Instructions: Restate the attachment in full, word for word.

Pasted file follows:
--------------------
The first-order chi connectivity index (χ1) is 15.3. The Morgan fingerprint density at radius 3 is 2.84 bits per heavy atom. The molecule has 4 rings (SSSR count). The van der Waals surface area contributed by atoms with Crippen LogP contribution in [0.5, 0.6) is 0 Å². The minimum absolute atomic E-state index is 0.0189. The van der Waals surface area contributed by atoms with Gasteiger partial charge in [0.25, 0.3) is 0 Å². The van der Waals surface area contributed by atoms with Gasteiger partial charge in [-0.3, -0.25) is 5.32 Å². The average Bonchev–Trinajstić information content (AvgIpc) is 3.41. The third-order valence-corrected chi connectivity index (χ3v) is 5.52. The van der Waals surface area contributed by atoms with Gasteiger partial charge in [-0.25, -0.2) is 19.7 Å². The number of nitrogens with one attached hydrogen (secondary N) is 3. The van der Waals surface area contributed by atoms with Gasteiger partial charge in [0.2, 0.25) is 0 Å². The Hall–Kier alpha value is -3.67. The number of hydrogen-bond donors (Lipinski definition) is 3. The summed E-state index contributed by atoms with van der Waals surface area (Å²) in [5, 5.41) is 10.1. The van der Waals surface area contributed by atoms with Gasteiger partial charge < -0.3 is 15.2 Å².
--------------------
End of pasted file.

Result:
The first-order chi connectivity index (χ1) is 15.3. The Morgan fingerprint density at radius 3 is 2.84 bits per heavy atom. The molecule has 4 rings (SSSR count). The van der Waals surface area contributed by atoms with Crippen LogP contribution in [0.5, 0.6) is 0 Å². The minimum absolute atomic E-state index is 0.0189. The van der Waals surface area contributed by atoms with Gasteiger partial charge in [0.25, 0.3) is 0 Å². The van der Waals surface area contributed by atoms with Gasteiger partial charge in [-0.3, -0.25) is 5.32 Å². The average Bonchev–Trinajstić information content (AvgIpc) is 3.41. The third-order valence-corrected chi connectivity index (χ3v) is 5.52. The van der Waals surface area contributed by atoms with Gasteiger partial charge in [-0.25, -0.2) is 19.7 Å². The number of nitrogens with one attached hydrogen (secondary N) is 3. The van der Waals surface area contributed by atoms with Gasteiger partial charge in [0.2, 0.25) is 0 Å². The Hall–Kier alpha value is -3.67. The number of hydrogen-bond donors (Lipinski definition) is 3. The summed E-state index contributed by atoms with van der Waals surface area (Å²) in [5, 5.41) is 10.1. The van der Waals surface area contributed by atoms with Gasteiger partial charge < -0.3 is 15.2 Å².